Shahinian Diapason loudspeaker system JA Takes a Listen...
Alarmed by Gordon's negative reaction to the sound of the Diapason system, before I performed any of the measurements outlined in the sidebar, I set the speakers up in my listening room, taking a quick break from the Vandersteen 3s that I reviewed in March. The associated equipment was Mark Levinson No.20.6 monoblocks, while the preamplifier was the Melos 333 linestage, with a Mod Squad Phono Drive EPS handling LP signals. These were provided by a Linn Sondek/Trampolin/Lingo/Ekos/Arkiv setup sitting on an ArchiDee table. Digital playback was via a Meitner IDAT driven by a Proceed PDT 2 transport via AudioQuest Digital Pro. Interconnects were all AudioQuest Diamond or Lapis. All components other than the power amplifiers were plugged into a Power Wedge 2.
After a phone discussion with Richard Shahinian to make sure that I understood the rather complicated array of terminals on the Diapasons and Double Eagles, the satellites were connected to the amplifiers with 6' lengths of AudioQuest Sterling, the subwoofers (each jumpered so that its two halves ran in parallel) connected in-phase with the satellites with 6' lengths of AudioQuest Clear.
My overall reaction was not much different from JGH's. Yes, the Diapasons did some things well: the bass was extended and free from distortion, while voices sounded very clean, even at roof-lifting levels. But the midrange sounded over-warm and rather boxy, the low treble was suppressed, and the mid-treble was peaky, emphasizing tape hiss and sibilance on spoken voice, and adding rather a raucous quality to pink noise. Instruments rich in lower-midrange energy, such as the cello, sounded distinctly nasal, while the higher strings were too mellow. Solo piano also sounded too colored to be acceptable in a modern speaker, in my opinion, even though the instrument's left-hand registers were appropriately deep, powerful, and clean.
Not surprisingly, when you consider the speaker's measured in-room response (fig.6 in the "Measurements" sidebar), the Diapason actually sounded a lot more musical when playing quietly. As I tap this out on the laptop, for example, I'm listening to the 1962 Klemperer Ein Deutsches Requiem from CD (EMI CDC 747238 2), which is playing pleasantly and quietly in the background. The speaker's excessive bass and treble are actually a built-in loudness contour which compensates for the ear's reduced sensitivity to bass and treble at low SPLs. However, when I turn up the volume to serious listening levels, the sound falls apart, becoming too warm, with shrieky highs.
When it came to imaging, the Diapasons were very different from anything I had previously experienced. As Gordon mentions above, they don't offer the image specificity to be expected from conventional forward-firing speakers, everything sounding pleasantly diffuse, as you might experience from Row Q in a typical shoebox concert hall. Gordon feels this acceptable because you don't experience pinpoint imaging from a real orchestra heard from a decent seat. Me, I'm more fussy. The object of stereo playback is not, in my opinion, to produce the imaging you would hear in the concert hall, but only to do so if that is what is contained in the recording. If that pleasant blurring of spatial detail occurs on every recording, no matter how it was recorded and no matter how you like it, it is a distortion.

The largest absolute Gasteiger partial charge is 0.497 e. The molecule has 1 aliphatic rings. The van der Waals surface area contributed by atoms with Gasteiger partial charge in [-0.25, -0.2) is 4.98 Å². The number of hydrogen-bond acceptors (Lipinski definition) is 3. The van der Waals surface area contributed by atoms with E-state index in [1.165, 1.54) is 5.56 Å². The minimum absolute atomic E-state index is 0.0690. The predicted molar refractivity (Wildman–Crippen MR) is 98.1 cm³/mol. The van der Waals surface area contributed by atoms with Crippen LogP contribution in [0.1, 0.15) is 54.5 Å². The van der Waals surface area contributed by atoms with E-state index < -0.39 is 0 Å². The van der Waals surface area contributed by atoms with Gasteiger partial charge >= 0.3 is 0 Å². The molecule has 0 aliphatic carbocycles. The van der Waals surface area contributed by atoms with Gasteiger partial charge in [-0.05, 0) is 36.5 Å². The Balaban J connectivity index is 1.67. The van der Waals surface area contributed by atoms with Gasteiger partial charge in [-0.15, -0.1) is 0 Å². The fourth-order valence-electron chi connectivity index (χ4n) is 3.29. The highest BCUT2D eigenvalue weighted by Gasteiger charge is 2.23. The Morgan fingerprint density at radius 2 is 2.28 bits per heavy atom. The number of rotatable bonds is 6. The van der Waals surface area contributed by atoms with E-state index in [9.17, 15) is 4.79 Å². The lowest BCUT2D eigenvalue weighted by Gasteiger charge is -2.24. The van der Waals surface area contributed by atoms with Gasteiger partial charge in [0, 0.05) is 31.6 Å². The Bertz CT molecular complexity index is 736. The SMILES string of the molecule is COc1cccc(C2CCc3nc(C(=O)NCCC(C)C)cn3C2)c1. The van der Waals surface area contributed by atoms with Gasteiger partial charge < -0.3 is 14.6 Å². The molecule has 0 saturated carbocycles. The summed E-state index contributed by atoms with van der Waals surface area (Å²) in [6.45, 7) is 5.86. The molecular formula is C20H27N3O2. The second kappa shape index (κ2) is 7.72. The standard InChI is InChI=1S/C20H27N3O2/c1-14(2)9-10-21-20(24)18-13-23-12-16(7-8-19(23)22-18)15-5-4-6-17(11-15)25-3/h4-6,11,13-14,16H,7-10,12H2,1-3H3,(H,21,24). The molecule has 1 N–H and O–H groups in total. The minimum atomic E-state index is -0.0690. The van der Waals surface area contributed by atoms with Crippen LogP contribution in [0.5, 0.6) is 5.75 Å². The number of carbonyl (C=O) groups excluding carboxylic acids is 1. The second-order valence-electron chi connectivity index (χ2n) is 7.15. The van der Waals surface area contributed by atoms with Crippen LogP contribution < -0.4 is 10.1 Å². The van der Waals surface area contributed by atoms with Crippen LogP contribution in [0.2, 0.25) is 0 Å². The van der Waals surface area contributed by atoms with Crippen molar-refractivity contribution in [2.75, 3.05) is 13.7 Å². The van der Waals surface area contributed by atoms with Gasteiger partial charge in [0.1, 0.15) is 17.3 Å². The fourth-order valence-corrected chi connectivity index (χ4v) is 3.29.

I intended one of the tracks on the second Stereophile Test CD to illustrate this very point. We recorded Larry Archibald with a crossed, vertically coincident pair of figure-8 microphones as he mapped out the soundstage in the Santa Barbara church where our Intermezzo piano album was made. This mike technique accurately encodes the directions of soundsources for correct playback over two loudspeakers; ie, if a live soundsource was 15° left of the microphone array's center line, it will reproduce as a dimensionless point 15° left of the central point of the line joining the two speakers. Larry's voice, handclaps, and footsteps on track 10 should therefore be very well-defined in space as he moves from side to side (from beyond the speaker positions), and from the rear of the church to the microphone position.
On good minimonitors like the LS3/5As or Acoustic Energy AE1s, or via big speakers that offer similarly superb imaging ability, like the Thiel CS5s, this is what you hear. Via the Shahinians, although you hear him move from one side to the other, LA's image is always bloated. In addition, as he walks from the rear of the church to the microphone, his image doesn't actually appear to move at all. The depth dimension is very poorly presented, even though the sound seems quite reverberant overall, presumably because the strong early reflections of the speaker's treble from the room boundaries—reflections that are much stronger than with a conventional speaker because of the Diapason's omnidirectional high-frequency nature—conflict with the reflections encoded within the recording. You may like this effect—it made the Bose 901, which carries this effect to its extreme, into a bestselling speaker—but it remains, nevertheless, a distortion.
Gordon says above that he knows these speakers can sound much better than they did in his home. I'm not so sure. Despite their clean sonic quality, I think their tonal balance is idiosyncratic enough that playing around with room placement and ancillary equipment just won't make a difference large enough for them to merit a recommendation. Listen for yourself.—John Atkinson